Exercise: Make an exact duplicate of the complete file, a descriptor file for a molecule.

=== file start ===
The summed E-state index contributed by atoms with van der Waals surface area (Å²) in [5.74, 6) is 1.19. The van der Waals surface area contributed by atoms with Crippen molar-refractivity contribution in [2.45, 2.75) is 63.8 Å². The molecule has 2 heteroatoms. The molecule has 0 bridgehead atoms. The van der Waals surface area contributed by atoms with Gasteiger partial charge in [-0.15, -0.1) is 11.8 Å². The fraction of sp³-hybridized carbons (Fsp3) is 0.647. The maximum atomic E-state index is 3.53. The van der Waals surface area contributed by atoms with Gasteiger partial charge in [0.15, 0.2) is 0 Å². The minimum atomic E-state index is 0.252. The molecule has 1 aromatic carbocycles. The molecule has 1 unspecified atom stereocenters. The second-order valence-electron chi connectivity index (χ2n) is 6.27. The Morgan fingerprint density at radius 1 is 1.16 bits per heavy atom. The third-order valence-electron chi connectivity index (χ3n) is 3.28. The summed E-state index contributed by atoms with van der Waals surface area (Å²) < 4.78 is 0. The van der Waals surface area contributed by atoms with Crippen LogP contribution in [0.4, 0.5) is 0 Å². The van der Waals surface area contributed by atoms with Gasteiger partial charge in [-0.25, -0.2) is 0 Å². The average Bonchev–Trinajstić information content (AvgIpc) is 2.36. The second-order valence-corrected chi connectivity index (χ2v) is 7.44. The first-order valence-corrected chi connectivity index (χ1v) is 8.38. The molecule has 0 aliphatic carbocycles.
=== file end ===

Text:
The summed E-state index contributed by atoms with van der Waals surface area (Å²) in [5.74, 6) is 1.19. The van der Waals surface area contributed by atoms with Crippen molar-refractivity contribution in [2.45, 2.75) is 63.8 Å². The molecule has 2 heteroatoms. The molecule has 0 bridgehead atoms. The van der Waals surface area contributed by atoms with Gasteiger partial charge in [-0.15, -0.1) is 11.8 Å². The fraction of sp³-hybridized carbons (Fsp3) is 0.647. The maximum atomic E-state index is 3.53. The van der Waals surface area contributed by atoms with Gasteiger partial charge in [0.15, 0.2) is 0 Å². The minimum atomic E-state index is 0.252. The molecule has 1 aromatic carbocycles. The molecule has 1 unspecified atom stereocenters. The second-order valence-electron chi connectivity index (χ2n) is 6.27. The Morgan fingerprint density at radius 1 is 1.16 bits per heavy atom. The third-order valence-electron chi connectivity index (χ3n) is 3.28. The summed E-state index contributed by atoms with van der Waals surface area (Å²) < 4.78 is 0. The van der Waals surface area contributed by atoms with Crippen LogP contribution in [0.4, 0.5) is 0 Å². The van der Waals surface area contributed by atoms with Gasteiger partial charge in [-0.25, -0.2) is 0 Å². The average Bonchev–Trinajstić information content (AvgIpc) is 2.36. The second-order valence-corrected chi connectivity index (χ2v) is 7.44. The first-order valence-corrected chi connectivity index (χ1v) is 8.38. The molecule has 0 aliphatic carbocycles.